What if Hezbollah wins?

Why Hezbollah is not the new Hamas. By Elias Muhanna The Lebanese parliamentary elections are just over a month away, and the race between the two dominant coalitions is too close to call. But it’s clear that the “March 14” coalition, a Western-backed alliance that swept into power following former Prime Minister Rafik Hariri’s assassination ...

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Why Hezbollah is not the new Hamas.


Why Hezbollah is not the new Hamas.

By Elias Muhanna

The Lebanese parliamentary elections are just over a month away, and the race between the two dominant coalitions is too close to call. But it’s clear that the “March 14” coalition, a Western-backed alliance that swept into power following former Prime Minister Rafik Hariri’s assassination in 2005, has suffered a string of political setbacks during the past year. Last week’s release of four Lebanese generals held in connection with Hariri’s murder by the U.N.-backed Special Tribunal for Lebanon has dampened March 14’s hopes of implicating the Syrian regime. More significantly, a new electoral law has redrawn various districts in ways that may threaten the coalition’s current margin of just 16 (out of a total 128) seats.

What this means is that the Lebanese opposition, which includes Hezbollah, has a decent shot at becoming the new majority on June 7. Both Britain and France have said that they will work with either side. Still, many fear a tougher response from the United States and the Sunni Arab regimes if the opposition wins — something akin to the reaction to Hamas’s victory in the 2006 Palestinian elections. All this has raised the stakes for the June elections, with many in Lebanon and abroad asking: What will happen if Hezbollah wins?

Interestingly, winning might not be Hezbollah’s primary goal. The party’s secretary-general, Hassan Nasrallah, announced last month that his bloc would not seek to increase the size of its own parliamentary share, which currently stands at 14 deputies. This is just one of the steps Hezbollah has taken to insulate itself and its allies from the likely portrayal of an opposition victory as a Hamas-style “takeover” of Lebanon.

The current opposition consists of three blocs: the predominantly Christian (but officially secular) Free Patriotic Movement (FPM) and the country’s two main Shiite parties, Hezbollah and Amal. Like Hezbollah, Amal is not likely to seek an expanded parliamentary share, placing the onus on the Christian bloc to put the opposition over the top. Even with an opposition win, Hezbollah would continue to represent only 11 percent of parliamentary seats. Its allies would need at least another 40 percent to become the majority.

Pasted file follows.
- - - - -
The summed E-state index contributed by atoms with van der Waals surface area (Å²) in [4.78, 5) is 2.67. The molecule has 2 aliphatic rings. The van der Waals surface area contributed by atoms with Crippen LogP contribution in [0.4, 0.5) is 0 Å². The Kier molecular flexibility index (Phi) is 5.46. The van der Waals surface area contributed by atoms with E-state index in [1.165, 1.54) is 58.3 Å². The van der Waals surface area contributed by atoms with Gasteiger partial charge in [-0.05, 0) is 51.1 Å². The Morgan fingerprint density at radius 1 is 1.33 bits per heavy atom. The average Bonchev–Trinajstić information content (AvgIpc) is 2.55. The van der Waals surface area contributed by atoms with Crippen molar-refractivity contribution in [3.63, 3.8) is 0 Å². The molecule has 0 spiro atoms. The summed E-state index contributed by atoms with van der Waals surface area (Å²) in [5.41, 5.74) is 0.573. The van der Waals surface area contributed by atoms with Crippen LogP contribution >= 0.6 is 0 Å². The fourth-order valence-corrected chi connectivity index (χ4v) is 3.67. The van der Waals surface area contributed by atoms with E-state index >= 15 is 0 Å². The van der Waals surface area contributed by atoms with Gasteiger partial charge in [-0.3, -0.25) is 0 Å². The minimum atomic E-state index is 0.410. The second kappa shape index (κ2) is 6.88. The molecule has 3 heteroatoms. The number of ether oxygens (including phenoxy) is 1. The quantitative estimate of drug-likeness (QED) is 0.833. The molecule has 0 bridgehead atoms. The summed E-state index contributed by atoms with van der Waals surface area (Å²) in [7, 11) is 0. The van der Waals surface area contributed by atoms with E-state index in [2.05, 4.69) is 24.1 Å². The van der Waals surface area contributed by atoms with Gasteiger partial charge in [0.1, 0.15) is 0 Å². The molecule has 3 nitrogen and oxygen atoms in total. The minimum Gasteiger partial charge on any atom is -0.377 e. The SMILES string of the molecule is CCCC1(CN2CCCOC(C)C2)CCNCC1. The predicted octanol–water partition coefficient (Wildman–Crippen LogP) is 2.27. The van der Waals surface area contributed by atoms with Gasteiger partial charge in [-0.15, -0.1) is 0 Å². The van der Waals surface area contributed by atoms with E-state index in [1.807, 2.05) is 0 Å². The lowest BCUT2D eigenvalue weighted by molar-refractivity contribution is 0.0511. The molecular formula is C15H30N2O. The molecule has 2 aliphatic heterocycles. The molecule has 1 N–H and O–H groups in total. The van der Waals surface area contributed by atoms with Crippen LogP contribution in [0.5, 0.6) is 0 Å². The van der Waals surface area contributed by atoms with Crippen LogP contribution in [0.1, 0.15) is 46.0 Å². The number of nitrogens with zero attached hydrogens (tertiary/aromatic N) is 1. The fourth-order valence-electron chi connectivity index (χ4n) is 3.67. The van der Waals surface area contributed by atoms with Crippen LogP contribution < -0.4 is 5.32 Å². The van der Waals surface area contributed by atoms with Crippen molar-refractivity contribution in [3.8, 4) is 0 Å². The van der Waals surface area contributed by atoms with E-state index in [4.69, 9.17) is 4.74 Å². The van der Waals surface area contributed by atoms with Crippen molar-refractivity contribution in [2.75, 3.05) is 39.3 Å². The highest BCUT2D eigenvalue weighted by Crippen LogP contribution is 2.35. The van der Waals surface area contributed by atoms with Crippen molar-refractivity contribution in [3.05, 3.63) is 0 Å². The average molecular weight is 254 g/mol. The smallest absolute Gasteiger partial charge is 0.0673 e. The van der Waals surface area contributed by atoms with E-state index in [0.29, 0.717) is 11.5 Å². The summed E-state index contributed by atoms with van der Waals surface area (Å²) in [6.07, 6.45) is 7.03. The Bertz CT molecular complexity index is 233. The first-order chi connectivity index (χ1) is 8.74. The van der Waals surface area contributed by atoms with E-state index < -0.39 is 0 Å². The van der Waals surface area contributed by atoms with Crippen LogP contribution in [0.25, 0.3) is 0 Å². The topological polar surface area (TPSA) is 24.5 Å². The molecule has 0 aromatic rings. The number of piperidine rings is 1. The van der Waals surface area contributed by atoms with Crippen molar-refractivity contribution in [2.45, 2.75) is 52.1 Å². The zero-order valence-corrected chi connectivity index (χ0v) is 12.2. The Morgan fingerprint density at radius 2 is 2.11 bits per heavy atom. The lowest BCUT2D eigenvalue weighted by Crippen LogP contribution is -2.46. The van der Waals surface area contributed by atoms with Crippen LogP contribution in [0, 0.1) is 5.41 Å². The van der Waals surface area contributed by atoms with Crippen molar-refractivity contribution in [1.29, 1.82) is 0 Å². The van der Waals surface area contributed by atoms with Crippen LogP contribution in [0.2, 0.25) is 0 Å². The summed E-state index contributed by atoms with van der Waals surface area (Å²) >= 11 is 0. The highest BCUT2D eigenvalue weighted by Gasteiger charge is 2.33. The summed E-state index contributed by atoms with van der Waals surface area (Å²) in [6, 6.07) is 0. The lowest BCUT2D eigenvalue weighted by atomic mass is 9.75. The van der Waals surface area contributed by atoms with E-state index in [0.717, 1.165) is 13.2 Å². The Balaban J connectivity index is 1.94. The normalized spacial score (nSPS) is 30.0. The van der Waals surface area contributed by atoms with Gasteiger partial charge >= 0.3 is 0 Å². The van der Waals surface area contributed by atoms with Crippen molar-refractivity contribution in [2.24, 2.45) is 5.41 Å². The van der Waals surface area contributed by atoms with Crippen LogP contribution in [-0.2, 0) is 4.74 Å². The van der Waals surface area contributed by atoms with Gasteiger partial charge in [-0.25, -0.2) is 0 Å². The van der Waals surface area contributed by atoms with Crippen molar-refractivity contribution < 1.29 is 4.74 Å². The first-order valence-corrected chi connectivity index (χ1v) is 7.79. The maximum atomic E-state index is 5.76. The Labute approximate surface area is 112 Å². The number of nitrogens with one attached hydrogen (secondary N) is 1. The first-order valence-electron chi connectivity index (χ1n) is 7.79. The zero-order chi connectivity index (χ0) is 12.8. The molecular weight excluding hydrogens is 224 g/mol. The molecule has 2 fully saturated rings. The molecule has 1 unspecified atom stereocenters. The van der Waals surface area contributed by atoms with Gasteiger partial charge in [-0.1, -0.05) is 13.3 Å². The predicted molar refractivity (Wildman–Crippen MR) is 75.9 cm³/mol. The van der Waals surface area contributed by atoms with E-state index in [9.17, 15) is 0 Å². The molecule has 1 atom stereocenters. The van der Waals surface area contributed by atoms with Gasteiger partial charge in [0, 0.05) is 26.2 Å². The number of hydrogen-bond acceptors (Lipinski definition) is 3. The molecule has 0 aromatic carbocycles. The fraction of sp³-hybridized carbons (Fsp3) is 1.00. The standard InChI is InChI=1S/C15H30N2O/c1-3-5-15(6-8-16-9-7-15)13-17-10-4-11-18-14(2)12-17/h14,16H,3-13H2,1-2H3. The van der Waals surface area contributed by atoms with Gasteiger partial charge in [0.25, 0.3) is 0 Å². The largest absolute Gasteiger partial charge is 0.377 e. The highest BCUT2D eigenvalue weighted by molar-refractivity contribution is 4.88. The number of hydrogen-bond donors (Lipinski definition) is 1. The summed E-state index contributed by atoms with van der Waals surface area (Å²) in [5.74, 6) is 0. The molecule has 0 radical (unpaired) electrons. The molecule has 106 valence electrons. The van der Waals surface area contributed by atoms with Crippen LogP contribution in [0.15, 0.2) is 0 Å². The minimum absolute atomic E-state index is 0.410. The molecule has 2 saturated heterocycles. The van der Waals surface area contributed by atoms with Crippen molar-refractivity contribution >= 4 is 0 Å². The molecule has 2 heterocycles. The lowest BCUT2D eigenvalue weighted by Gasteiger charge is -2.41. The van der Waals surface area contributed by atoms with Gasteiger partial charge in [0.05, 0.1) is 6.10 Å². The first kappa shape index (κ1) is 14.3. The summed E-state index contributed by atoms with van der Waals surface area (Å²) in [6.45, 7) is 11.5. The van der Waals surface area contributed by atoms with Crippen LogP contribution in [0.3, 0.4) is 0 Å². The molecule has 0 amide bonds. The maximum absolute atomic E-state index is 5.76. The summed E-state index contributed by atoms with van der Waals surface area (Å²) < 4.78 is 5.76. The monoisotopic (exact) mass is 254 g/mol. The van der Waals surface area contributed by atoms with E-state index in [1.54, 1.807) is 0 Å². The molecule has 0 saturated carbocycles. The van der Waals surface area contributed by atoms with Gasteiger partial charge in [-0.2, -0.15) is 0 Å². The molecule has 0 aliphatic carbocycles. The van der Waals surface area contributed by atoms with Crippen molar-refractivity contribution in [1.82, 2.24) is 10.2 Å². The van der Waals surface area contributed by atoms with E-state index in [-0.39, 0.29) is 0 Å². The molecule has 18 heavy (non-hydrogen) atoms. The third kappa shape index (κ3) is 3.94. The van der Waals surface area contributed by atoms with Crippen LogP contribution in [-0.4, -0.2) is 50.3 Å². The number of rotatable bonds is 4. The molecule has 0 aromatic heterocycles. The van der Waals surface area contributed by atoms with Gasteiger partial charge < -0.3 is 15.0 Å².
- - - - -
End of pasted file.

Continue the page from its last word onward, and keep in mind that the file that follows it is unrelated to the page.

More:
Hezbollah has also repeatedly called for the creation of a national unity government after the elections, promising to grant March 14 a blocking veto in any opposition-led cabinet. Some have even speculated that Hezbollah and its allies would appoint Saad Hariri — the son of the slain prime minister and one of March 14’s principal figures — to the prime minister’s office as a way of ensuring the participation of his bloc within the new government. What these measures suggest is a deliberate attempt by Hezbollah to prevent its opponents in Lebanon and abroad from casting its victory as an Islamist coup against the forces of moderation.

Of course, if the opposition wins, many will do exactly that. But would the United States just cluck its disapproval, or would it follow words with punitive actions? Boycotting a Lebanese government in which Hezbollah has a relatively small share, and in which the Western-backed opposition wields a veto, would seem inconsistent for an administration that has already established talks with Hezbollah’s principal sponsors, Iran and Syria. Engaging such a government via Hezbollah’s parliamentary allies, such as the FPM, and the United States’ own European partners, such as France, seems more in line with the rolled-up-sleeves approach of this State Department.

Many think that an opposition victory would embolden Hezbollah against attempts to dismantle its military wing. Others argue that political success might serve as a great moderating influence on the party by raising the stakes of a confrontation with Israel and saddling it with the mundane duties of making Lebanon’s trains run on time. If Hezbollah and its allies prevail on June 7, both these theories will finally be put to the test.

Elias Muhanna writes the Lebanese affairs blog qifanabki.com.
He is a Ph.D. candidate in Arabic and Islamic studies at Harvard University.

Photo: ATTA KENARE/AFP/Getty Images

Elias Muhanna is a P.h.D candidate in Arabic and Islamic studies at Harvard University. He writes the Qifa Nabki blog on Lebanese affairs.

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